Land Use and Climate Change

by Erica Antill At the end of August, my graduate adviser, Erle Ellis, was invited to a joint US-German conference in Berlin, Germany: Tough Choices: Land Use under a Changing Climate. (http://www.nkgcf.org/usg08) The NSF, which funded the US side, encouraged the “senior scientists” who were attending to invite a “young scientist” to come along, in the spirit of encouraging future […]

Anthromes on the cover of Frontiers in Ecology

At last! After nearly one year online, my paper with Navin Ramankutty introducing Anthropogenic Biomes (Anthromes), is now in print in the October issue of Frontiers in Ecology and the Environment. Even better, it is on the cover! The paper can be viewed online (with permission) at the Frontiers in Ecology web site: esajournals.org/doi/abs/10.1890/070062 And downloaded for free, here: ecotope.org/people/ellis/papers/ellis_2008.pdf […]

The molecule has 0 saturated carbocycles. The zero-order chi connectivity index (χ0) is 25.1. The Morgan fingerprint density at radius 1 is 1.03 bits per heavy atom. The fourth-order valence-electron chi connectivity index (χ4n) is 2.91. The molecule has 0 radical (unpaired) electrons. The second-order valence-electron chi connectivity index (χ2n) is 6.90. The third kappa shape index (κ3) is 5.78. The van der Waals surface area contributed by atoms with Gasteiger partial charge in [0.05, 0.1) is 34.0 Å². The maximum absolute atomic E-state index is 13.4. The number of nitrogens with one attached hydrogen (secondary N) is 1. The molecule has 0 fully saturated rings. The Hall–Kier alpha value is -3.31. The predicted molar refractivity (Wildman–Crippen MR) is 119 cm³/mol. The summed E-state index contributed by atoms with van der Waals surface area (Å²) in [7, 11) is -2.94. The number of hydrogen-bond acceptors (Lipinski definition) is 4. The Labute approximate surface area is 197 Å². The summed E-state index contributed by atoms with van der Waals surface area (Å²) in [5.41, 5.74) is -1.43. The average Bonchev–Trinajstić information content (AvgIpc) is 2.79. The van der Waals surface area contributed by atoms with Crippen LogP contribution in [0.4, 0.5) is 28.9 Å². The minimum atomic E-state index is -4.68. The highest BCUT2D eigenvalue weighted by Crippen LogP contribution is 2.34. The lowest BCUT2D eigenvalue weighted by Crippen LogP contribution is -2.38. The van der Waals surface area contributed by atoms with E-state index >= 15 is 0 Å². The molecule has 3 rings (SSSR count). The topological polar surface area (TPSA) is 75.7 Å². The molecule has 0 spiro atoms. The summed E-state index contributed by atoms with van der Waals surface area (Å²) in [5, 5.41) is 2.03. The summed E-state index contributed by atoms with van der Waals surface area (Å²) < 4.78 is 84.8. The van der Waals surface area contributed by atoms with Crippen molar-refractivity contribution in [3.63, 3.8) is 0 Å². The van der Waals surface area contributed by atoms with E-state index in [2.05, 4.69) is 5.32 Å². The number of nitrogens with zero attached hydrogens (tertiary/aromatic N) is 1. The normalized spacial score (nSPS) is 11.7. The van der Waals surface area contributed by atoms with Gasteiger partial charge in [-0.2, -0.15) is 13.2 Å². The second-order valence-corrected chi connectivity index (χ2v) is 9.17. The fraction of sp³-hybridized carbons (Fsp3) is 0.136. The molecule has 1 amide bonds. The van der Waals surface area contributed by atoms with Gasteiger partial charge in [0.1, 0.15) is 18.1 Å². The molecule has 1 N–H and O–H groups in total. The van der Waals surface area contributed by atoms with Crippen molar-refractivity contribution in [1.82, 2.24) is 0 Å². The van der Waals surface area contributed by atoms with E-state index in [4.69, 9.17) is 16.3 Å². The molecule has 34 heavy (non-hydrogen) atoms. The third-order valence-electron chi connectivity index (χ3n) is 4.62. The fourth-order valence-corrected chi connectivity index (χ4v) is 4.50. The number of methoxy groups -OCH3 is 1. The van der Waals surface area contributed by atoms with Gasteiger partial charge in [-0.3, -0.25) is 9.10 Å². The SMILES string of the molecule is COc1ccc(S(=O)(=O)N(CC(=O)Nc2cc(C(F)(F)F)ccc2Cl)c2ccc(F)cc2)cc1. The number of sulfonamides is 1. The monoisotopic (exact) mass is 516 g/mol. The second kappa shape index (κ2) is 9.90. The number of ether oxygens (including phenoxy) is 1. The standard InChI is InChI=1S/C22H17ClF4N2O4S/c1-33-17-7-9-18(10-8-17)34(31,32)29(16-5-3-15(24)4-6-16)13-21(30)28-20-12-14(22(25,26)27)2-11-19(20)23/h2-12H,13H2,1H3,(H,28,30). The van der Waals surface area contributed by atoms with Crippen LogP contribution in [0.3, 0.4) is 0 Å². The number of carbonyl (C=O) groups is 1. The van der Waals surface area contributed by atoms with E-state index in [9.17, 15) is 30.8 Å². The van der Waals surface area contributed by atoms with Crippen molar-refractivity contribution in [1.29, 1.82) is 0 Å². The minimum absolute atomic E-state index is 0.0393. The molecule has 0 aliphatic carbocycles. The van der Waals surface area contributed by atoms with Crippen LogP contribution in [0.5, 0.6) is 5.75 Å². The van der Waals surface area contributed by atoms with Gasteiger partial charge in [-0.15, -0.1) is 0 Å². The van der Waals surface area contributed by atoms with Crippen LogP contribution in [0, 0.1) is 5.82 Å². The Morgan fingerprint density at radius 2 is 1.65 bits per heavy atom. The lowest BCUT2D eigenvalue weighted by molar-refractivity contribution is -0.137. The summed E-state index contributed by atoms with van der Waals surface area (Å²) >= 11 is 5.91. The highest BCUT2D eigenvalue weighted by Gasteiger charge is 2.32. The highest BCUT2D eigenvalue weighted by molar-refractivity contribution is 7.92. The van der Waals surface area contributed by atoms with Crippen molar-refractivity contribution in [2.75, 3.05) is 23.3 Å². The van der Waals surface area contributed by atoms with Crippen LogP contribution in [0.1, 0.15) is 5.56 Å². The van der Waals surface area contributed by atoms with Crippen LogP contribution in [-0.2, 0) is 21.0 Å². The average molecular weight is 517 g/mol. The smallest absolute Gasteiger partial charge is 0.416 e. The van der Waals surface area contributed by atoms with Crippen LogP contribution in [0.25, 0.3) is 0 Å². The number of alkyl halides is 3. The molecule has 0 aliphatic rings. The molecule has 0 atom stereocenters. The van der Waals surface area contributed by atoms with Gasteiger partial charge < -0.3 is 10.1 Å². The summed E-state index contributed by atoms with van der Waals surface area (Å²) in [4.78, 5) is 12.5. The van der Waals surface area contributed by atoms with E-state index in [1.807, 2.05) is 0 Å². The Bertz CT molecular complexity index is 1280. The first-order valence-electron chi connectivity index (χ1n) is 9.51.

Is managing global climate now our duty?

We live in interesting times. We’ve now realized that our activities are changing global climate and thereby harming both ourselves and the rest of the biosphere. And we are begining to do something about it. International efforts are assessing and attempting to manage our climate-altering greenhouse gas emissions and many institutions and even individuals are taking action to become “carbon […]

The Earth We Created – an interview

Here is an interview about my work with anthropogenic biomes and opinions about sustainable management of the environment: http://knowledge.allianz.com/search.cfm?156/the-environmental-impact-of-population-growth The reporter, Thilo Kunzemann, of Allianz Knowledge, did a great job by asking me some hard questions- they were fun to answer- but I hope my answers won’t seem overconfident in the next 50 years!

Welcome to our new blog site!

Welcome to our new blogging site for the Laboratory for Anthropogenic Landscape Ecology! This site will give members of our lab a forum for discussing the nature we humans have created on our planet, and the tools we need to observe, model, and manage our new human nature.